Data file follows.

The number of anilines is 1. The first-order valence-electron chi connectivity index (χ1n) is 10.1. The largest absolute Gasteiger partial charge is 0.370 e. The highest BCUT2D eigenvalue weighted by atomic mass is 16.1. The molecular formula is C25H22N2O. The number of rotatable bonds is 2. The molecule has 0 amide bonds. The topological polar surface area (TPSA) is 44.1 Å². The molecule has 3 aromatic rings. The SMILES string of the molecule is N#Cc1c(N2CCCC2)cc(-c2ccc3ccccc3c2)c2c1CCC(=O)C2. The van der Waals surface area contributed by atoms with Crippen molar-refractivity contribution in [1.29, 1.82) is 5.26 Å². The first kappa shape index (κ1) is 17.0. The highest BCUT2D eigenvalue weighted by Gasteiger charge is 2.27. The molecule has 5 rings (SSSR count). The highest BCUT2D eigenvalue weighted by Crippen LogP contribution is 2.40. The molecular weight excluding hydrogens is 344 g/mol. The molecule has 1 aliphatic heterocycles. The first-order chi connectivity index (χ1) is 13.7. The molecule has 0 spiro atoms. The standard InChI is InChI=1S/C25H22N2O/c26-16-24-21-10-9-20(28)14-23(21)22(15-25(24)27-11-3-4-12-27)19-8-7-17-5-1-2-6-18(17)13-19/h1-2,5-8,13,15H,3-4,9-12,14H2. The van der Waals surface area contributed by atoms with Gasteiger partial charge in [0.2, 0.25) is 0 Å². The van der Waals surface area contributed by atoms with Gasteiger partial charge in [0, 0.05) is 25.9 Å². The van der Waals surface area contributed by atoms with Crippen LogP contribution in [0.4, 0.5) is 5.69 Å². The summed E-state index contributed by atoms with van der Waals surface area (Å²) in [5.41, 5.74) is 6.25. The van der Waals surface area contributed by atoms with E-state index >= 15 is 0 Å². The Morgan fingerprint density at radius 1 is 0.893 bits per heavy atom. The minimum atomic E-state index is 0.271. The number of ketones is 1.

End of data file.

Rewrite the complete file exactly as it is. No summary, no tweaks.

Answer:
The number of anilines is 1. The first-order valence-electron chi connectivity index (χ1n) is 10.1. The largest absolute Gasteiger partial charge is 0.370 e. The highest BCUT2D eigenvalue weighted by atomic mass is 16.1. The molecular formula is C25H22N2O. The number of rotatable bonds is 2. The molecule has 0 amide bonds. The topological polar surface area (TPSA) is 44.1 Å². The molecule has 3 aromatic rings. The SMILES string of the molecule is N#Cc1c(N2CCCC2)cc(-c2ccc3ccccc3c2)c2c1CCC(=O)C2. The van der Waals surface area contributed by atoms with Crippen molar-refractivity contribution in [1.29, 1.82) is 5.26 Å². The first kappa shape index (κ1) is 17.0. The highest BCUT2D eigenvalue weighted by Gasteiger charge is 2.27. The molecule has 5 rings (SSSR count). The highest BCUT2D eigenvalue weighted by Crippen LogP contribution is 2.40. The molecular weight excluding hydrogens is 344 g/mol. The molecule has 1 aliphatic heterocycles. The first-order chi connectivity index (χ1) is 13.7. The molecule has 0 spiro atoms. The standard InChI is InChI=1S/C25H22N2O/c26-16-24-21-10-9-20(28)14-23(21)22(15-25(24)27-11-3-4-12-27)19-8-7-17-5-1-2-6-18(17)13-19/h1-2,5-8,13,15H,3-4,9-12,14H2. The van der Waals surface area contributed by atoms with Gasteiger partial charge in [0.2, 0.25) is 0 Å². The van der Waals surface area contributed by atoms with Gasteiger partial charge in [0, 0.05) is 25.9 Å². The van der Waals surface area contributed by atoms with Crippen LogP contribution in [0.4, 0.5) is 5.69 Å². The summed E-state index contributed by atoms with van der Waals surface area (Å²) in [5.41, 5.74) is 6.25. The van der Waals surface area contributed by atoms with E-state index >= 15 is 0 Å². The Morgan fingerprint density at radius 1 is 0.893 bits per heavy atom. The minimum atomic E-state index is 0.271. The number of ketones is 1.